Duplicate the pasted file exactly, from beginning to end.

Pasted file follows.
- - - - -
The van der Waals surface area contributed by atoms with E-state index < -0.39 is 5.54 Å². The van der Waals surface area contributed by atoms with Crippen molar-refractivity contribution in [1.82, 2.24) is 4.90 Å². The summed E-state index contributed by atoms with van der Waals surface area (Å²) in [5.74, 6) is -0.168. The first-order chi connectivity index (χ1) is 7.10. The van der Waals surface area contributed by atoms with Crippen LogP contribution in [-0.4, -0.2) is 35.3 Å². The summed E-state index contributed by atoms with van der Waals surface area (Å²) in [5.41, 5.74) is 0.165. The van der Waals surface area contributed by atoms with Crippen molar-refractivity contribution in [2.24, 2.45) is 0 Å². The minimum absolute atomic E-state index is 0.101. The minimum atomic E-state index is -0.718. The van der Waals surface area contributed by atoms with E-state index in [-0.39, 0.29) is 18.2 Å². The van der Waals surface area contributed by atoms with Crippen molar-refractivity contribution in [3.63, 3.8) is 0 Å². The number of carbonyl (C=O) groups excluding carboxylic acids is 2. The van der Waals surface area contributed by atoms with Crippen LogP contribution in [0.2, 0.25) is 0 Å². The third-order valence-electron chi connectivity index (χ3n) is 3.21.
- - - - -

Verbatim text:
The van der Waals surface area contributed by atoms with E-state index < -0.39 is 5.54 Å². The van der Waals surface area contributed by atoms with Crippen molar-refractivity contribution in [1.82, 2.24) is 4.90 Å². The summed E-state index contributed by atoms with van der Waals surface area (Å²) in [5.74, 6) is -0.168. The first-order chi connectivity index (χ1) is 7.10. The van der Waals surface area contributed by atoms with Crippen LogP contribution in [-0.4, -0.2) is 35.3 Å². The summed E-state index contributed by atoms with van der Waals surface area (Å²) in [5.41, 5.74) is 0.165. The van der Waals surface area contributed by atoms with Crippen molar-refractivity contribution in [2.24, 2.45) is 0 Å². The minimum absolute atomic E-state index is 0.101. The minimum atomic E-state index is -0.718. The van der Waals surface area contributed by atoms with E-state index in [-0.39, 0.29) is 18.2 Å². The van der Waals surface area contributed by atoms with Crippen molar-refractivity contribution in [3.63, 3.8) is 0 Å². The number of carbonyl (C=O) groups excluding carboxylic acids is 2. The van der Waals surface area contributed by atoms with Crippen LogP contribution in [0.2, 0.25) is 0 Å². The third-order valence-electron chi connectivity index (χ3n) is 3.21.